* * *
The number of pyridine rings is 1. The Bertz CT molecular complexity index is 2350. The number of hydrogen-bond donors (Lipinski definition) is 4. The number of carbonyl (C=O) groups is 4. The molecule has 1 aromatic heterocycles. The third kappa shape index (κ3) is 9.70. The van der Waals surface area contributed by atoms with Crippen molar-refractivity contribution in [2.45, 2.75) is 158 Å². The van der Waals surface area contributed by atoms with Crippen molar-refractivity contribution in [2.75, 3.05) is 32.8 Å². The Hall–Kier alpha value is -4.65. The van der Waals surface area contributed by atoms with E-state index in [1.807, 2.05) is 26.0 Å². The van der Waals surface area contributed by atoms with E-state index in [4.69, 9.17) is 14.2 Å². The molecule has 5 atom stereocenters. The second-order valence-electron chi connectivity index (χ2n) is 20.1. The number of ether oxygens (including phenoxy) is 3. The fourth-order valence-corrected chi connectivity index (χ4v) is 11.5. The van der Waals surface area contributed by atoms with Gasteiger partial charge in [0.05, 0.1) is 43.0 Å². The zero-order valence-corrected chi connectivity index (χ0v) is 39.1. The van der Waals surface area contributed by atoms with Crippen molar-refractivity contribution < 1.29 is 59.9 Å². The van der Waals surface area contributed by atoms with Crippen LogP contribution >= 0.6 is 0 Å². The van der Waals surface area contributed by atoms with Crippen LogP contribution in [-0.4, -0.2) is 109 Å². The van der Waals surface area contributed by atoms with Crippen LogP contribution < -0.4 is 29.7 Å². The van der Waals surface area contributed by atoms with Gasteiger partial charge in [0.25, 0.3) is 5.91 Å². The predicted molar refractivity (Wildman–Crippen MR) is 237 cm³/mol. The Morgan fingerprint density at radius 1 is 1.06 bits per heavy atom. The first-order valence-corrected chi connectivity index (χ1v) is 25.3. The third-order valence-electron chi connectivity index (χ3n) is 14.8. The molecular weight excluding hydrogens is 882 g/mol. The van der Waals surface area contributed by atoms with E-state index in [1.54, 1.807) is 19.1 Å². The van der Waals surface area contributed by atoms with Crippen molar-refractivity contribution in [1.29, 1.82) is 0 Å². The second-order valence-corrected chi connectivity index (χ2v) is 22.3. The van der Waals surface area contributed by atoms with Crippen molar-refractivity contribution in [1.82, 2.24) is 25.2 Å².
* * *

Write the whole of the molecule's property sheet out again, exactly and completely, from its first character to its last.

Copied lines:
The number of pyridine rings is 1. The Bertz CT molecular complexity index is 2350. The number of hydrogen-bond donors (Lipinski definition) is 4. The number of carbonyl (C=O) groups is 4. The molecule has 1 aromatic heterocycles. The third kappa shape index (κ3) is 9.70. The van der Waals surface area contributed by atoms with Crippen molar-refractivity contribution in [2.45, 2.75) is 158 Å². The van der Waals surface area contributed by atoms with Crippen molar-refractivity contribution in [2.75, 3.05) is 32.8 Å². The Hall–Kier alpha value is -4.65. The van der Waals surface area contributed by atoms with E-state index in [1.807, 2.05) is 26.0 Å². The van der Waals surface area contributed by atoms with E-state index in [4.69, 9.17) is 14.2 Å². The molecule has 5 atom stereocenters. The second-order valence-electron chi connectivity index (χ2n) is 20.1. The number of ether oxygens (including phenoxy) is 3. The fourth-order valence-corrected chi connectivity index (χ4v) is 11.5. The van der Waals surface area contributed by atoms with Gasteiger partial charge in [0.05, 0.1) is 43.0 Å². The zero-order valence-corrected chi connectivity index (χ0v) is 39.1. The van der Waals surface area contributed by atoms with Crippen molar-refractivity contribution < 1.29 is 59.9 Å². The van der Waals surface area contributed by atoms with Crippen LogP contribution >= 0.6 is 0 Å². The van der Waals surface area contributed by atoms with Crippen LogP contribution in [-0.4, -0.2) is 109 Å². The van der Waals surface area contributed by atoms with Crippen LogP contribution < -0.4 is 29.7 Å². The van der Waals surface area contributed by atoms with Gasteiger partial charge in [0.25, 0.3) is 5.91 Å². The predicted molar refractivity (Wildman–Crippen MR) is 237 cm³/mol. The Morgan fingerprint density at radius 1 is 1.06 bits per heavy atom. The first-order valence-corrected chi connectivity index (χ1v) is 25.3. The third-order valence-electron chi connectivity index (χ3n) is 14.8. The molecular weight excluding hydrogens is 882 g/mol. The van der Waals surface area contributed by atoms with E-state index in [1.54, 1.807) is 19.1 Å². The van der Waals surface area contributed by atoms with Crippen molar-refractivity contribution in [1.29, 1.82) is 0 Å². The second-order valence-corrected chi connectivity index (χ2v) is 22.3. The van der Waals surface area contributed by atoms with Crippen molar-refractivity contribution in [1.82, 2.24) is 25.2 Å².